With Phonak Hearing Systems unsure of its continued involvement in cycling beyond 2006, top guns Santiago Botero, Floyd Landis and Oscar Pereiro are said to be searching for a new employer for the coming season, according to website Sportone.nl. Although the trio have contracts lasting till the end of next season, they have a clause in their contract to leave the team before then, presumably based upon extension of the team's sponsorship.
World Champ Wolff to ride in Sydney in November
By Les Clarke
The Sydney Thousand track carnival gathered more momentum today with the announcement that sprint world champion Rene Wolff and countryman Mathias John will race at the Dunc Gray Velodrome on November 27. Promoter John Scott has touted the race against Olympic champion Ryan Bayley as 'the match race of the century' and on paper it's a prospect to savour.
Scott made the announcement today at the Sydney Cricket Ground, home of the original Sydney Thousand races dating back to the beginning of last century. Cycling NSW representative and NSWIS head coach Gary Sutton was also at the SCG for the announcement, believing that the Sydney Thousand "will be the biggest and best track cycling carnival in New South Wales, without a doubt. It will rival the big carnivals in Melbourne and Tasmania," he said.
German rider Wolff won his sprint crown in Los Angeles in March this year, and is sure to give Bayley a run for his money. They're similar types of riders, not afraid to contest the race at close quarters in a fast and physical style that should draw big crowds. Wolff will also have the support of Mathias John, ranked number two in German track racing - the two sure to ride as a team against a field of strong Australian riders.
Added Sutton, "You have the current Olympic and world sprint champions against each other, with quality riders such as Graeme Brown possibly racing - it's going to be big." Speaking of the possibility Olympic Madison champion Brown will be riding, Sutton said: "Graeme's got to have some minor surgery for a lower back problem, but he really wants to race in Sydney for this carnival. We'll also have Joel Leonard, who's a very capable rider - so it's a quality field."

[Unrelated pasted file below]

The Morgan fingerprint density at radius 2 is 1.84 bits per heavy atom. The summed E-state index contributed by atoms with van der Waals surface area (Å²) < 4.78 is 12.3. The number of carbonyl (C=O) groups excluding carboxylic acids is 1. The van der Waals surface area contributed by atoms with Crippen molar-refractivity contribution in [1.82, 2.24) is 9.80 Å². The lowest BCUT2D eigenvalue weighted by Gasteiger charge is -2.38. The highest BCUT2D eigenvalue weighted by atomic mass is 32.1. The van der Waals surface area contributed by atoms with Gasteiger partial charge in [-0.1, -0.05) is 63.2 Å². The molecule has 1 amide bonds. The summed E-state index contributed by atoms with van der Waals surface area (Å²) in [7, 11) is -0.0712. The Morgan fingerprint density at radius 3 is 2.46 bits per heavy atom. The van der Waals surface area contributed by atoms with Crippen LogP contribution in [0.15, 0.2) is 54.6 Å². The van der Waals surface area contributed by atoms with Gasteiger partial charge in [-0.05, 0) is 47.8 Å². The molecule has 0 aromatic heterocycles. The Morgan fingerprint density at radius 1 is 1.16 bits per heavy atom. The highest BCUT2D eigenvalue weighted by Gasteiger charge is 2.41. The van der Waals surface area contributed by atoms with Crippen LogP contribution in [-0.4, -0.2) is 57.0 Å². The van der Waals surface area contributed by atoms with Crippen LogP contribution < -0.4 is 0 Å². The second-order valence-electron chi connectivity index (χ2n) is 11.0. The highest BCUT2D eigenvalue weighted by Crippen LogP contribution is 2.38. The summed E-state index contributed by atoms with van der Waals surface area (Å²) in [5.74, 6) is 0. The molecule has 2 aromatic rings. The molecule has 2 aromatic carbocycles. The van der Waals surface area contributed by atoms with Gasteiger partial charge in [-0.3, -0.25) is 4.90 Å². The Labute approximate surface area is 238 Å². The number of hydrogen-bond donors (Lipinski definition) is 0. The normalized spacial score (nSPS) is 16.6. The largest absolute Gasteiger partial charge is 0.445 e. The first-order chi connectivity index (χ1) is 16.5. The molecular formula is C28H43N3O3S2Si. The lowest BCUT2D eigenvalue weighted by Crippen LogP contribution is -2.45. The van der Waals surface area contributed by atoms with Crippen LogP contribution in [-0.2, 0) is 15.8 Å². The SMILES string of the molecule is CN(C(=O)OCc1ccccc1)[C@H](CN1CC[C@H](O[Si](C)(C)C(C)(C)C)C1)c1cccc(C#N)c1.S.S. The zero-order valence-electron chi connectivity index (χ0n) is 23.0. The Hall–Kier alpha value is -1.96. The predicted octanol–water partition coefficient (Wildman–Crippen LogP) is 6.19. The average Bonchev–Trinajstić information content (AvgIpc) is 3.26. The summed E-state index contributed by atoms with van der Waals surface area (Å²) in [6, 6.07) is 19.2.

With Kilo specialist Ben Kersten already a starter, and racing for a trifecta of wins at Australian track carnivals, he's certain to be motivated and ready to put on a good show. Veteran Shane Kelly will hit the boards also and can't be discounted as a genuine contender. Both Scott and Sutton, however, were most enthusiastic about Ryan Bayley's preparation and approach leading up to the November 27 carnival in Sydney, with Sutton saying, "He's racing in Europe right now, then goes back to a training block on his return; he should be in top form by the time this race comes around and ready to do very well."
Bayley has said on numerous occasions to "bring 'em on" after spending much of 2005 injured and out of competition, so now it looks as though he's got his wish, and with his motivation levels high and the desire for victory strong, he'll be hungry for success against the world's best. With carnivals such as this in New South Wales, track racing looks to be undergoing a much-needed revival after recent controversies have shifted attention away from the strong performances of riders.
Tickets for the Sydney Thousand meet will go on sale tomorrow, with 600 back and front straight seats released to the public. Contact Cycling NSW on their website or on (02) 9738 5850 for more details.
(All rights reserved/Copyright Knapp Communications Pty Limited 2005)